What is Peripheral Arterial Disease (PAD)?

Peripheral Arterial Disease is a common, yet underdiagnosed, circulatory problem in which narrowed arteries reduce the blood flow to the limbs. When PAD develops, the extremities, and in particular the legs, don’t receive enough direct blood flow to keep up with demand.

PAD is a highly prevalent disease, with morbidity and mortality similar to coronary artery disease, yet has limited preventative screening.

Who should be screened for PAD?

Worldwide prevalence of PAD was estimated to be 237 million adults in 2015, up from 202 million in 2010, and is expected to continue to rise. 1,2

How do you screen for PAD?

Most clinicians can perform an Ankle Brachial Index (or ABI) a quick, noninvasive way to check for PAD. The test specifically compares the blood pressure measured at your ankle with the blood pressure measured at your arm. A low ankle-brachial index number can indicate narrowing or blockage of the arteries in the legs.

This test is particularly important for screening patients at risk for developing cardiovascular disease, which causes 35% of deaths globally.

This simple screening is vital because:

  • 70% of patients with PAD experience no symptoms at all
  • 1/3 of asymptomatic patients have masked LEAD (LOWER EXTREMITY ARTERIAL DISEASE)
  • 13% of the entire population is affected by PAD.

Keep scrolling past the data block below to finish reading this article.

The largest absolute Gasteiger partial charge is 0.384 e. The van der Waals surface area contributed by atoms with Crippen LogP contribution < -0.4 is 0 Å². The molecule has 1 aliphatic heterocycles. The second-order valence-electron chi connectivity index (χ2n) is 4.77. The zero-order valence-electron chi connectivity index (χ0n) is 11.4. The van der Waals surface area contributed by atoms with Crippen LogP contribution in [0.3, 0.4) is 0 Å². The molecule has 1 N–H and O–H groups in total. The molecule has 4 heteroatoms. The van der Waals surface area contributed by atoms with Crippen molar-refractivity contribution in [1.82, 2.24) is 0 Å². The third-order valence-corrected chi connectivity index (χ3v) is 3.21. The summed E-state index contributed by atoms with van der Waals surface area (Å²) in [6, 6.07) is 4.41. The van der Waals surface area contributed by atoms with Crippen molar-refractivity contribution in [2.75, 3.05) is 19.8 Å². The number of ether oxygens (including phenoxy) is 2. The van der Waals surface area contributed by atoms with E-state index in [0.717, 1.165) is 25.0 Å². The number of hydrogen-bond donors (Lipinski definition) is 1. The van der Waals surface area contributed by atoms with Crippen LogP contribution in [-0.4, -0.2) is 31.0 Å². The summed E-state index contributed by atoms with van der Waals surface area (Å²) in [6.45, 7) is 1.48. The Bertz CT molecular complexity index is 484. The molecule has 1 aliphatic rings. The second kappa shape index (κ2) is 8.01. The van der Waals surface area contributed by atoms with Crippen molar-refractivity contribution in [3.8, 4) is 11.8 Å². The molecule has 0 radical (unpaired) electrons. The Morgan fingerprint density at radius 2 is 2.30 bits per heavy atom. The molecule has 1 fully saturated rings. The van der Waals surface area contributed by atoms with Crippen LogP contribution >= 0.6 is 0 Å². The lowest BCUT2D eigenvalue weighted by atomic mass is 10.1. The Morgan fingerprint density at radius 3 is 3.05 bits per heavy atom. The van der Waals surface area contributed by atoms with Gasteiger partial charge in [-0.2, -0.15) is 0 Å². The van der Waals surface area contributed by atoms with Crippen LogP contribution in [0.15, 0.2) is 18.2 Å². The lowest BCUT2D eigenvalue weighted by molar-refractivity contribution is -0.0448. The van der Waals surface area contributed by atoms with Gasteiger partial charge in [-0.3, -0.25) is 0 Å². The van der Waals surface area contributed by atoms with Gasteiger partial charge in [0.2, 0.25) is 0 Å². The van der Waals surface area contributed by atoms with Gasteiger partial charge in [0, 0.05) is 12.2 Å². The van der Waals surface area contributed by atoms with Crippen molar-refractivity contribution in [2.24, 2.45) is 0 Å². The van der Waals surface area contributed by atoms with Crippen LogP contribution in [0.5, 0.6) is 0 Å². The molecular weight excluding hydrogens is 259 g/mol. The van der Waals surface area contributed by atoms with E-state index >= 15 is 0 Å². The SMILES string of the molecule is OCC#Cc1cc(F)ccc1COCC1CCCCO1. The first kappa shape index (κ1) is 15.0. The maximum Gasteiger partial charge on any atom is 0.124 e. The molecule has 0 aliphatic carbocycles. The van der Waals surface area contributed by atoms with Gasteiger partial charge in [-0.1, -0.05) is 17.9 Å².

Why is screening for PAD important?

It is important to measure the ABPI whenever using compression therapy to ensure this treatment is safe to use. Compression is not recommended for patients with an ABI of less than 0.8. The international guidelines are not to compress when ABI is less than 1.0!

ABPI screening for PAD

MESI

The MESI ABPI gives patients a reliable reading on extremities to identify PAD in as little as a minute. This method is accurate without serious consequences, eliminates human error, and provides a clear, proper treatment plan.

mediven angio compression sock

mediven® angio

The clinically proven medical compression stocking that fits the safety requirements for diabetes and mild-to-moderate PAD (ABIs greater than 0.51) patients with therapeutic treatment needs for chronic venous disease.

References:

  1. Comparison of global estimates of prevalence and risk factors for peripheral artery disease in 2000 and 2010: a systematic review and analysis > https://www.thelancet.com/journals/lancet/article/PIIS0140-6736(13)61249-0/fulltext
  2. Global, regional, and national prevalence and risk factors for peripheral artery disease in 2015: an updated systematic review and analysis > https://www.thelancet.com/journals/langlo/article/PIIS2214-109X(19)30255-4/fulltext

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